You’ve often heard of how your gum disease could lead to heart diseases, diabetes and even colon cancer, but it could also be the other way around – it could be your sinusitis that is causing your halitosis and gum disease.
What is sinusitis?
Around 9 million people suffer from sinusitis in the country. This condition is characterized by the inflammation of the layer of cells which line your sinuses. Caused by either virus or bacteria, signs and symptoms of sinusitis include having a runny or blocked nose, tenderness on your face especially on the space below your eyes and pain. Often times, sinusitis is felt alongside a very painful headache. It is also common for sufferers to run a temperature.
The link between sinusitis and oral problems.
While we know that sinusitis is a nasal condition, this disease can actually affect your oral cavity as well. For one, sinusitis is able to induce halitosis, a condition wherein your breath smells, toothache, and gum disease.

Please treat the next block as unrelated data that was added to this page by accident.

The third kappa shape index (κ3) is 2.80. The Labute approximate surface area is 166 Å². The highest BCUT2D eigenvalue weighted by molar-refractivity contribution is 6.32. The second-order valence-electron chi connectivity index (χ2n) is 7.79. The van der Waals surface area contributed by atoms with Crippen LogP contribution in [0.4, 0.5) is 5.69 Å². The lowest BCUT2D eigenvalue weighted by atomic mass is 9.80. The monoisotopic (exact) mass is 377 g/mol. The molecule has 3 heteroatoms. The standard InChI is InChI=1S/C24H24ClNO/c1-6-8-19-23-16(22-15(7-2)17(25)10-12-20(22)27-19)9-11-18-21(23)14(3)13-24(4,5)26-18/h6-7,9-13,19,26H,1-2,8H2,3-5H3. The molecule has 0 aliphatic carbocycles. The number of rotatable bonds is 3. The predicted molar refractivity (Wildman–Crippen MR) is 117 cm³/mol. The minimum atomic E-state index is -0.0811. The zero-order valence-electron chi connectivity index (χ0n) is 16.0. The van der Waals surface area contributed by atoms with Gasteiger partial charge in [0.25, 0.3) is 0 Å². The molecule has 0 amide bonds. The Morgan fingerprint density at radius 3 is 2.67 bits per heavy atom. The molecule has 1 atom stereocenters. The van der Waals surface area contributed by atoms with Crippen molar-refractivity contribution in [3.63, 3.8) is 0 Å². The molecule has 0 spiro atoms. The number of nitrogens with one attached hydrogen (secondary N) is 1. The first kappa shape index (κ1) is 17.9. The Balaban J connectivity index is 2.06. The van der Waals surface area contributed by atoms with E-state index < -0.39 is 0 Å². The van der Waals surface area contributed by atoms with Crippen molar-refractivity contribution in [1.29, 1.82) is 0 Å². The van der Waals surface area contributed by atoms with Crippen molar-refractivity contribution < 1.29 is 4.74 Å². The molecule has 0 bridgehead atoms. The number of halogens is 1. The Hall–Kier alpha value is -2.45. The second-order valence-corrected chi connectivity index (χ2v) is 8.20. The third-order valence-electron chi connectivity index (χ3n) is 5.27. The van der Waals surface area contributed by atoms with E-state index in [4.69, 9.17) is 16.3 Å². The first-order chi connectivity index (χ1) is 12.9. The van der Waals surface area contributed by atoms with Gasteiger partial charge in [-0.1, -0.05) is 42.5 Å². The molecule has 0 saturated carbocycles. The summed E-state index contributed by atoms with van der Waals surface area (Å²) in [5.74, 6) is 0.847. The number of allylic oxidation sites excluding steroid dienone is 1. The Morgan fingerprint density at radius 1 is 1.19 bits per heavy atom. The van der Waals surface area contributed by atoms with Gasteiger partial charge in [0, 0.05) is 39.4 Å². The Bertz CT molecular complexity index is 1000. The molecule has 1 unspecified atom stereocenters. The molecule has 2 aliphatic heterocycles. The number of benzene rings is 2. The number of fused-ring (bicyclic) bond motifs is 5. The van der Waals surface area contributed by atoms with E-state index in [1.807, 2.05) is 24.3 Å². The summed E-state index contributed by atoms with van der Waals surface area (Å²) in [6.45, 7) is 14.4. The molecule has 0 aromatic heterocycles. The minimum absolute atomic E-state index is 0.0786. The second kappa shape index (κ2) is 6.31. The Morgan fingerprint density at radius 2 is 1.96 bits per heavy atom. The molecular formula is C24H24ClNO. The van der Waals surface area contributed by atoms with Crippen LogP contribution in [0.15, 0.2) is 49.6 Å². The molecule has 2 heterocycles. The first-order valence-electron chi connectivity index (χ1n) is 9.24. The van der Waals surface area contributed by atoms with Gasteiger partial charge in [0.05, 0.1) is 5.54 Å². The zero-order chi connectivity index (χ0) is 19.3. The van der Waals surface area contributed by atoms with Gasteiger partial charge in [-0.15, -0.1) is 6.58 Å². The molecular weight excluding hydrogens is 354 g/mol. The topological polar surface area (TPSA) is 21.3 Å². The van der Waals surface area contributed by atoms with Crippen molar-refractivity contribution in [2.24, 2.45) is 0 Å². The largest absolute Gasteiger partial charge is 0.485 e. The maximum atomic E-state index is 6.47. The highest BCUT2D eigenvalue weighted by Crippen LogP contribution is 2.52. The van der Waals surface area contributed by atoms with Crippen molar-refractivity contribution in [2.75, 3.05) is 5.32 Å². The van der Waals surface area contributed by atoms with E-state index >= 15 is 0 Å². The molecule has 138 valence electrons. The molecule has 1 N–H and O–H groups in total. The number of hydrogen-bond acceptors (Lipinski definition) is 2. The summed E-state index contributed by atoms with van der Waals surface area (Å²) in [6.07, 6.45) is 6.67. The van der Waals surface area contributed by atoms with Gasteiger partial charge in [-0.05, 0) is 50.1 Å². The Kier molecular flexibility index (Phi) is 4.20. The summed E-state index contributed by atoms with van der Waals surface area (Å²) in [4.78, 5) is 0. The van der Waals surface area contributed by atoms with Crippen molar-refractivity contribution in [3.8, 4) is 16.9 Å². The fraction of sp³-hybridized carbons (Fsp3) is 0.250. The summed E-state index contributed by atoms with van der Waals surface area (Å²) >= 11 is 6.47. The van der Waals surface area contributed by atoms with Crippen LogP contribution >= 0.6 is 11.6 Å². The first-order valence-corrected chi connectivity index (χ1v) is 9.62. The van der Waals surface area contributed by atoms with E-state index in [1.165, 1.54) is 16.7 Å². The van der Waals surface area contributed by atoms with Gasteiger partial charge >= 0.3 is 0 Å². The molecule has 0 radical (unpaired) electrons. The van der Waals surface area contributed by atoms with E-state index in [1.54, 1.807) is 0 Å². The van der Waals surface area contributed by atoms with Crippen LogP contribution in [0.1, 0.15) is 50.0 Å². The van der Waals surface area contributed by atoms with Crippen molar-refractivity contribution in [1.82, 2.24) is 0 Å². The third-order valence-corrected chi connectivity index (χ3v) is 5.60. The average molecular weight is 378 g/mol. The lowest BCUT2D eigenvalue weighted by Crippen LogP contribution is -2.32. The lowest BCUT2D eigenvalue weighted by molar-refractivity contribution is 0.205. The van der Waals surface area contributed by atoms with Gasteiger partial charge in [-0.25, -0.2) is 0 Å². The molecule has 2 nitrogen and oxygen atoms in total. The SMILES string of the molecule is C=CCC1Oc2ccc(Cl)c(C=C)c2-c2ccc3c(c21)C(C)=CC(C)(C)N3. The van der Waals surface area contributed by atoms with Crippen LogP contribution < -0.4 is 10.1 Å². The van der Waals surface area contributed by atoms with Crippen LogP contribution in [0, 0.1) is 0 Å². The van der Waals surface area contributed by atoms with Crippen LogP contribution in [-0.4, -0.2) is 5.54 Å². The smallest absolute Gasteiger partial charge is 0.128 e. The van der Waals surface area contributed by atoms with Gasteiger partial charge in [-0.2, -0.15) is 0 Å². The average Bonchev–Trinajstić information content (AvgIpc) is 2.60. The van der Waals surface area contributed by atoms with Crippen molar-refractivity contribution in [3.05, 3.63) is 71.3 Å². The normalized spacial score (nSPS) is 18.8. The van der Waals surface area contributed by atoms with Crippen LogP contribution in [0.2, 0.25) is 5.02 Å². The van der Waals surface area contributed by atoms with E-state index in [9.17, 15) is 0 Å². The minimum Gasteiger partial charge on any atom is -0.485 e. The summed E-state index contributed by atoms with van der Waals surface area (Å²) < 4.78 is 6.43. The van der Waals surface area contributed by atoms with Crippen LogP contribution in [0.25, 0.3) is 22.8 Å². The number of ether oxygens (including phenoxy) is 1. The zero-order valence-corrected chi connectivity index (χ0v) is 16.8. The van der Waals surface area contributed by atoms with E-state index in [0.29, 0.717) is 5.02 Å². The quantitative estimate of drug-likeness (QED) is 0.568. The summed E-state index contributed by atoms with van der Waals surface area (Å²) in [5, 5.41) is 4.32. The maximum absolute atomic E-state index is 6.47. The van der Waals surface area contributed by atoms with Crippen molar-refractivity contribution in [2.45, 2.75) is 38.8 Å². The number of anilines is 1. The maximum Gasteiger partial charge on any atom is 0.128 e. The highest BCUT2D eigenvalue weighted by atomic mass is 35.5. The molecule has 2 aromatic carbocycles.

These allegations have been confirmed in a study which was conducted by Longhini and Ferguson which was done within the country. The researchers were able to find that 100 percent of their respondents who were suffering from sinusitis also had dental-related conditions. Specifically, the study was able to find that 29 percent of the respondents, or 1 in 4 of every participant, had dental pain while 48 percent of the respondents have a foul breath and have noticed a bad taste in their mouths. The two latter signs are the well-known symptoms of poor oral health as well as sinusitis.
Bad breath and gum disease.
While bad breath is something which would hurt your self-esteem more than your physical health, the fact also remains that having a foul breath is another warning sign for a looming gum disease. Gum disease is one of the leading causes of tooth loss. While gingivitis, the most prevalent form of gum disease, is characterized only by an easy tendency to bleed, periodontitis can actually damage not just the superficial tissues but also the deeper tissues up to the jawbones.
Gingivitis is the mild inflammation of the gums which becomes evident with red and swollen looking gums, while periodontitis is severe inflammation of the gums including the deeper structures. Because the structures supporting your teeth and keeping them in place are compromised, periodontitis will eventually lead to tooth loss when not treated promptly.
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